When Harry met Roger

“It’s perfect for us. Easy to get in and out of and good for a quick getaway, straight down this entry and away.” said Harry in earnest tones pointing down the empty alleyway with a sausage. “We’ll hit the bank at 12 noon. That’s when they’re busiest stealing money from the unsuspecting public.”  He shook his head and grimaced.

Roger looked at Harry with a doleful expression. He didn’t share Harry’s enthusiasm or his concern for the bank’s customers.

“Don’t look so worried! You distract them while I do the business. The usual routine.” said Harry as they both tucked into the leftovers. “I’ll need to stock up on liquids.”

Harry reached for a bottle of water.

They had been together for about a year. The friends had met in traumatic circumstances. Roger was taking his morning stroll through the woods on Hampstead Heath when he saw Harry lying in a heap on the ground with a rope round his neck. He was almost dead having tried to hang himself. Roger raised the alarm and saved Harry’s life.

When he had recovered Harry came looking for Roger, who, as ever a creature of habit was walking the same route at the same time. They sat down on a park bench and after the pleasantries and thank yous Harry just unburdened himself to Roger. He seemed to know that Roger wouldn’t say anything. Harry also reckoned that Roger deserved an explanation for why he had tried to kill himself on Roger’s favourite route.

It transpired that this smelly tramp had been a senior bank executive. When the crash happened it was Harry’s job to call in loans from customers to recover money quickly. The bank weren’t particular which loans were recovered. Harry had some tough targets to meet, but to Harry if the bank said jump he would ask: “How high?” He was the bank’s man through and through having been with them since university and attained some seniority.
Then disaster struck. Harry foreclosed on a family business in Exeter that had borrowed heavily to finance their hotel expansion. The client’s marriage fell apart followed quickly by the business. That was par for the course Harry reckoned: collateral damage. People could rebuild their lives. The marriage and the business were on the rocks anyway, he reasoned.

But what happened next could not be rationalised even in Harry’s hard banking head. It finished Harry with the good life and began his slide into living on the margins of society while engaging in violent crime against the very banks he had worked for.

The bank’s client killed his entire family and then killed himself just outside Harry’s office with a shotgun. Harry had refused to see him, luckily, or he may have taken Harry as well the police reckoned. The poor man may as well have taken Harry with him that day as Harry was a shattered man.
He turned his back on everything. Left the bank, gave his house away to a homeless charity for a shelter and lived in his car for a while. Then torched it and took to the streets living rough. It was then that he tried to kill himself.
Harry and Roger quickly developed a rapport and continued to meet. For Roger there was something about Harry’s desperate plight that drew his attention and sympathy: while Harry grew to depend on Roger’s reassuring ways.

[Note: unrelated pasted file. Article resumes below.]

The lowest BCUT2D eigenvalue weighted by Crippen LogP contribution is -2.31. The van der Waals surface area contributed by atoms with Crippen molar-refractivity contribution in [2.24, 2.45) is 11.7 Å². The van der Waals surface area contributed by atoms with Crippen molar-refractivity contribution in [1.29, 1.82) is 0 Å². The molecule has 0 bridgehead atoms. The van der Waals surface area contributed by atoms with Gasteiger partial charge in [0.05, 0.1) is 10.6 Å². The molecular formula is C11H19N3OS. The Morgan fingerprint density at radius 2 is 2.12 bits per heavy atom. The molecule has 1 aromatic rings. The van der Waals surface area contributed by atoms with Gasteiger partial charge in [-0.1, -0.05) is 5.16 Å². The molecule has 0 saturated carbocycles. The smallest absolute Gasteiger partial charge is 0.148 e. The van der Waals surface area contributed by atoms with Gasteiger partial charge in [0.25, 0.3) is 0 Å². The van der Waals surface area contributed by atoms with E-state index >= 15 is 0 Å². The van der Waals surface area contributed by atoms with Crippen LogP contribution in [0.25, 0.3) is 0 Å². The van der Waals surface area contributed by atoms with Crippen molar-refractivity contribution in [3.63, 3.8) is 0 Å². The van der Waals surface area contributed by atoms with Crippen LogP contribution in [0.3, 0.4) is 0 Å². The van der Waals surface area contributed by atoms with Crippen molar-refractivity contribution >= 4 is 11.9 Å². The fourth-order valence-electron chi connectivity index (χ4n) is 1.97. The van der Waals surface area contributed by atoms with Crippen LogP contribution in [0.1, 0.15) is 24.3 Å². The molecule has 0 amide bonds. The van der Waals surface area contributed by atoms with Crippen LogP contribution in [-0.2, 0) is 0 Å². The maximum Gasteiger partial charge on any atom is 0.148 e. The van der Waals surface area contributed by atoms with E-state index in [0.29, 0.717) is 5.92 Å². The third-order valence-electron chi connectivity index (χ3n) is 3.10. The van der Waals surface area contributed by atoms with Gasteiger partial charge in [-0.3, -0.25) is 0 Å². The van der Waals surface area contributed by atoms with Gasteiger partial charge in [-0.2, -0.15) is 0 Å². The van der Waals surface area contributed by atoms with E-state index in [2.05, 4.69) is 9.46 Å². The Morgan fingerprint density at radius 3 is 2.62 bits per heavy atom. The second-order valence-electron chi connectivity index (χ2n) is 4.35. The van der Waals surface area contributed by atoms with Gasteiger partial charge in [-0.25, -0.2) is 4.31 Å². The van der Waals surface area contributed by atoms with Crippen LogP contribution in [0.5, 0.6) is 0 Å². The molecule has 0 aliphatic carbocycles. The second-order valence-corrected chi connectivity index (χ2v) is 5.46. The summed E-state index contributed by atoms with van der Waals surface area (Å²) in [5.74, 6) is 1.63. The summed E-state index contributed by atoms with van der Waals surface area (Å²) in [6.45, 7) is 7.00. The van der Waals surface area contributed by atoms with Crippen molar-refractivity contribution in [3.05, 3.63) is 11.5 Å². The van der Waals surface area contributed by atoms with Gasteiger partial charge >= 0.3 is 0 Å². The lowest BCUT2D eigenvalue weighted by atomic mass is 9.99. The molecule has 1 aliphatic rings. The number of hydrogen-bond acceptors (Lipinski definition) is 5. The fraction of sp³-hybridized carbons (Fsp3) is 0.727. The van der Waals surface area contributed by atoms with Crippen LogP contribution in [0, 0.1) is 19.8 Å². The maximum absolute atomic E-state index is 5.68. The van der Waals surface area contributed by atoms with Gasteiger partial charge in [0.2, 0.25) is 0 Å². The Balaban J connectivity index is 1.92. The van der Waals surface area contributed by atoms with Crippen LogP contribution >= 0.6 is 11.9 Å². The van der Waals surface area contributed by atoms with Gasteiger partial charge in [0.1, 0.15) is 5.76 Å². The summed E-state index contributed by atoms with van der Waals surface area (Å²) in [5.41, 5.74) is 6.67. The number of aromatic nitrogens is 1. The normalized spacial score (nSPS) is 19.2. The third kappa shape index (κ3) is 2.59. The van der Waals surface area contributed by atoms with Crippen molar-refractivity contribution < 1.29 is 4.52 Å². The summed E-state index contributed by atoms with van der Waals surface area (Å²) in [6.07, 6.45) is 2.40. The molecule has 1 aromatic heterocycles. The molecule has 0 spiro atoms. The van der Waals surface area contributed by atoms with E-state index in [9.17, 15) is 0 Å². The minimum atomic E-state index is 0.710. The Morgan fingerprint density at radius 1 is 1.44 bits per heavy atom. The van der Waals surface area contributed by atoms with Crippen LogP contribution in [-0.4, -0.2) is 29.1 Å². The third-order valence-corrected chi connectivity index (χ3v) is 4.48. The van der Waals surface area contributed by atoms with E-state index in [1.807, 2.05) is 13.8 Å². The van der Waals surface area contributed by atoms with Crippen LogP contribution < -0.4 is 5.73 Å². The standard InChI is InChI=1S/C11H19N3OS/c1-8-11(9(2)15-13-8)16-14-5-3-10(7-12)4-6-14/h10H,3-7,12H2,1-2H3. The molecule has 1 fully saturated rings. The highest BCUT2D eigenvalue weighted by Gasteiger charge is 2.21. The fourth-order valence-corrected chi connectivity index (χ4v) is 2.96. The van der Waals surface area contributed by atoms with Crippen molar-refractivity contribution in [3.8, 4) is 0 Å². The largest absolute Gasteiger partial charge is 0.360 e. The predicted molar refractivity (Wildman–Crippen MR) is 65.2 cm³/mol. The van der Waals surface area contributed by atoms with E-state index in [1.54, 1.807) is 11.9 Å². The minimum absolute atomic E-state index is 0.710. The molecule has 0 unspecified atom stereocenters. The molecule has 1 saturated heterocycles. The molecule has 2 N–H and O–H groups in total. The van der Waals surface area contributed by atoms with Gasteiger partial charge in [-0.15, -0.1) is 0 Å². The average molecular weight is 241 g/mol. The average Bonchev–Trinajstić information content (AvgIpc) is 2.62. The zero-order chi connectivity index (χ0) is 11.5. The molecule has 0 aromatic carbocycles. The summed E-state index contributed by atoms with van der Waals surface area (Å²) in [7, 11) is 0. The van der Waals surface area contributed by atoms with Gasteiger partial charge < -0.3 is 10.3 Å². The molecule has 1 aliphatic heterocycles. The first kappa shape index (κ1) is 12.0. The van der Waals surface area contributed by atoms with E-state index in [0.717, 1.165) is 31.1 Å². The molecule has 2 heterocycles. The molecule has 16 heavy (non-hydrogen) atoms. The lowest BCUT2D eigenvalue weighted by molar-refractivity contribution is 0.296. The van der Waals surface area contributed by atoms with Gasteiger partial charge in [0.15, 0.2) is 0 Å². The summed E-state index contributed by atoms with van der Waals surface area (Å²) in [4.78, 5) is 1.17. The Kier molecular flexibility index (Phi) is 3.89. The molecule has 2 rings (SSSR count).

Harry claims that it was Roger that helped him turn his life around. Not just by saving him, but by inspiring Harry to find a new purpose. Roger didn’t think that Harry had turned his life around at all. His new purpose was nothing more than targeting banks in an angry campaign of revenge into which he had dragged Roger. Harry also argued that these acts of revenge gave his anger a focus after the awful events. He claimed that it was Roger himself who had given him the idea when he got caught short one day and urinated outside a bank on Fulham High Street. Roger regrets that indiscretion to this day.

Its 12. I’m full to bursting.” said Harry. “I’m ready. Are you?”

Roger could only mumble through his food in response.

“Right lets go, Kemo Sabe!” yelled Harry putting on his Lone Ranger mask. Roger yelled back. It was their battle cry.

It was Roger’s job to run into the bank shouting his head off and running around to distract everyone while Harry did the business. Pandemonium ensued very quickly. People ran out of the bank because Roger looked deranged, even dangerous. Nobody challenged him. Before security could be called Harry was up on the counter and in a flash was urinating into the shiny metal trays used to pass money and cheques through to the bank staff.

By now people were screaming. The bank alarms had been set off. Harry and Roger knew they only had a couple of minutes before the police arrived. Roger kept up his shouting and running around. Harry kept urinating and shouting:

I piss on your bank and all your money. No one will touch your money now!”

Then quick as flash Harry was zipped up, down from the counter and with a yell of “Hi ho Tonto away!” they were gone leaving devastation in their wake.
Harry could run fast, but Roger with four legs could run faster. It was the thought of ending up in the dog pound that motivated Roger’s escape. Besides he knew that Harry always had a treat in store for him after a heist: bonios or maybe even a chop stolen from Tescos.

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